by Lynn Ovenden, FWG Volunteer
On November 2, 13 of our volunteers were treated to a tour of Agriculture and Agri-Food Canada‘s plant, fungal and insect collections. In scientific literature, these collections are known by the acronyms DAO (Department of Agriculture, Ottawa) for plants, DAOM (National Mycological Herbarium) for fungi and CNC (Canadian National Collection of Insects, Arachnids and Nematodes).
We began in the Saunders Building, which houses several AAFC researchers who use the specimens in their work. Gisèle Mitrow and Jacques Cayouette showed us the vascular plant herbarium, a room where genera and species are traditionally arranged by classes, in folders, on compactable shelving units. In the folders, are paper sheets, each with one or a few dried plants. Downstairs in the preparation room, Amanda described how plant specimens are dried in a plant press, frozen to kill tag-along insects, then arranged and fastened to a paper sheet.
The label on each collection sheet shows the date, location, collector’s name, initial plant name, and the accession number, e.g. DAO20396. When another scientist uses that collection, for example, to revise the identification or to remove some tissue for DNA analysis, he/she notes this activity on the label; annotations increase the value of the collection.
The DAO collection began with James Fletcher’s 1886 personal collection of 3,000 dried plants. It now contains 1.5 million specimens from about 50,000 mostly North American species. There are 4,000 “types,” i.e., a specimen that was selected to exemplify a species (What is a type specimen?). Overall, the DAO collection is rich in species of agricultural significance, cultivars, pests, and potentially invasive non-native plants. The specimens are actively studied by scientists in Ottawa and elsewhere, via a busy exchange and loan system with other herbaria. The collection is also used to help identify plant fragments submitted by law enforcement and border security officials.
Next, we went upstairs to the fungal herbarium – a chilly room with push-button motorized compacting shelves. The National Mycological Herbarium contains 350,000 dried fungal specimens, which vary from microscopic dots on plant leaves and thin mushroom slices (both of these are stored in paper packets glued to a herbarium sheet) to bulkier mushrooms in cardboard boxes. Scott Redhead and Jennifer Wilkinson showed us a few examples of the diversity in the collection, carefully unwrapping each specimen: dots of a rust species on its host leaves, small boxes containing small brown spheres (puffballs), a polypore that yields an orange dye.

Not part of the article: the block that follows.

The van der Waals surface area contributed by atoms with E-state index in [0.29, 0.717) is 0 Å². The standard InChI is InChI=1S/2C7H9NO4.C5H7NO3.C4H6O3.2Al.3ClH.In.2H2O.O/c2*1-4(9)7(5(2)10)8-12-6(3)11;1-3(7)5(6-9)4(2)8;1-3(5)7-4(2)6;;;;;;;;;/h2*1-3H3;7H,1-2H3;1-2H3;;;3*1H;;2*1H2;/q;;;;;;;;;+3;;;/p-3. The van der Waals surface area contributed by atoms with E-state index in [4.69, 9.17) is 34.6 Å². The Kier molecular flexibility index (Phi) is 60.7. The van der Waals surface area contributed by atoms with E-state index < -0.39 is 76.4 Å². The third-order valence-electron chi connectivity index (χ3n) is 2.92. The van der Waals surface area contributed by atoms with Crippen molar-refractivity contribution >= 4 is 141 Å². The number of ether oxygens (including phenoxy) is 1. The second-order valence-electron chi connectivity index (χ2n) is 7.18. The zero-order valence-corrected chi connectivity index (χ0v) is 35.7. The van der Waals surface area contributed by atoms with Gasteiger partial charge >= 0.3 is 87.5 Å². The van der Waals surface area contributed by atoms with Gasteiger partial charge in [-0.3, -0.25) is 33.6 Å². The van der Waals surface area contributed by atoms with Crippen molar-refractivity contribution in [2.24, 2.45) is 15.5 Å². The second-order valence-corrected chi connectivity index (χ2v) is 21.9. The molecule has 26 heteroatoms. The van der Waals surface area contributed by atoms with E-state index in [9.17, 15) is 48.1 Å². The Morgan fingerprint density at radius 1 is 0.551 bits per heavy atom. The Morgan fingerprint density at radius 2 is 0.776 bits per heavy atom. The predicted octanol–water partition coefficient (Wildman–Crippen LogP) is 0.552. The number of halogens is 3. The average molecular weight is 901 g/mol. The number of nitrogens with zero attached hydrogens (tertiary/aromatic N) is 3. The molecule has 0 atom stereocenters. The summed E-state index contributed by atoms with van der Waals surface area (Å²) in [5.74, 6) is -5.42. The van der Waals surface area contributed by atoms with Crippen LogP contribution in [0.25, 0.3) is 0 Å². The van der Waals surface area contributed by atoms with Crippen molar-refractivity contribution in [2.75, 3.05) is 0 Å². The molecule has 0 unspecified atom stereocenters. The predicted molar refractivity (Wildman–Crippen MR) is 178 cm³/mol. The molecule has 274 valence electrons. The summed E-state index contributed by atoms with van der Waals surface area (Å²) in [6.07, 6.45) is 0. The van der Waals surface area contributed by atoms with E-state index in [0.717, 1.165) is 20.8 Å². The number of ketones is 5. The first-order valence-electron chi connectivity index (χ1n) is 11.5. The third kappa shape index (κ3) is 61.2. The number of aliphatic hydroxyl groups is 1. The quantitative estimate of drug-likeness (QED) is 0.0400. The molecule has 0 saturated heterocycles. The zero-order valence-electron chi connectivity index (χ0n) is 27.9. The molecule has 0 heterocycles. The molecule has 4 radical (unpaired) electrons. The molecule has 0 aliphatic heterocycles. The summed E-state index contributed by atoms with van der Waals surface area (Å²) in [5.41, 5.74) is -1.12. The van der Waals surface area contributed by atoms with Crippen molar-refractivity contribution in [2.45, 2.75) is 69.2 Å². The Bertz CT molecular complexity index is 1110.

Scott opened one of the exsiccati (a formalized exchange set of dried specimens) from the 1800s, collected by an amateur naturalist in a ribbon-wrapped, book-like binding full of small packets, well-preserved but redolent of whatever toxic dusts were used at the time. The DAOM collection now includes several collections donated by other institutions and individuals such as John Dearness (1852-1954), a remarkable, largely self-taught Canadian naturalist and pioneer plant pathologist. Much of the collection comes from AAFC research programs on plant disease/host relationships in agricultural crops and fungal diversity of national parks.
The fungal collection is arranged in a functional filing system based on traditional morphologic patterns within the different classes. However, fungal nomenclature has been diverging from this traditional system, since mycologists started using gene-sequencing tools to develop phylogenetic relationships. The traditional notion that similar-looking species had a common evolutionary path has not been supported for many groups of fungi. Furthermore, international nomenclature rules now require a single name for both the sexual and non-sexual stages of a fungal species. This will be a significant change for the many species which have had separate names in their different stages.
Donning our coats, we then hurried over to the Neatby Building where we met Owen Lonsdale, one of several curators of the Canadian National Collection of Insects, Arachnids and Nematodes. The CNC is huge, at over 17 million specimens, including 11,000 type specimens. It reflects decades of exploration and expertise by AAFC on the northern insect fauna and pests of Canadian crops. The dried insects are stored attached to pins in rows, in small boxes, in large wood trays, on shelves, in row after row of compactable units and storage cabinets in the back wing of the Neatby Building. There is also a wet collection for broader bodied critters that don’t dry well: each little jar contains dozens of specimens in alcohol. Every jar and every dry pinned insect bears a label with written information so tiny it is hard to read. We saw battalions of pinned horseflies, gorgeous “charismatic” moths, forlorn mosquitos swirling in amber-coloured alcohol and much more.
We also saw the research library that supports AAFC research and expertise on cultivars, crop pests, biocontrol and biodiversity of Canada. All of our tour guides consider three things necessary for excellence in their service to Canadians: the library, the collections, and interaction with their colleagues.
Ed: Like many things known only to the academic community, the collections are an amazing knowledge resource funded by tax dollars. However, jars of preserved mosquitos aren’t especially trendy for budget makers, so if you get the chance be sure to let your MP know that you value the work done by these groups and the many volunteers who return after retiring to keep our world-class collection healthy! Another great scientific resource that Canadians can access from the comfort of their homes are publications through the National Research Council Canada.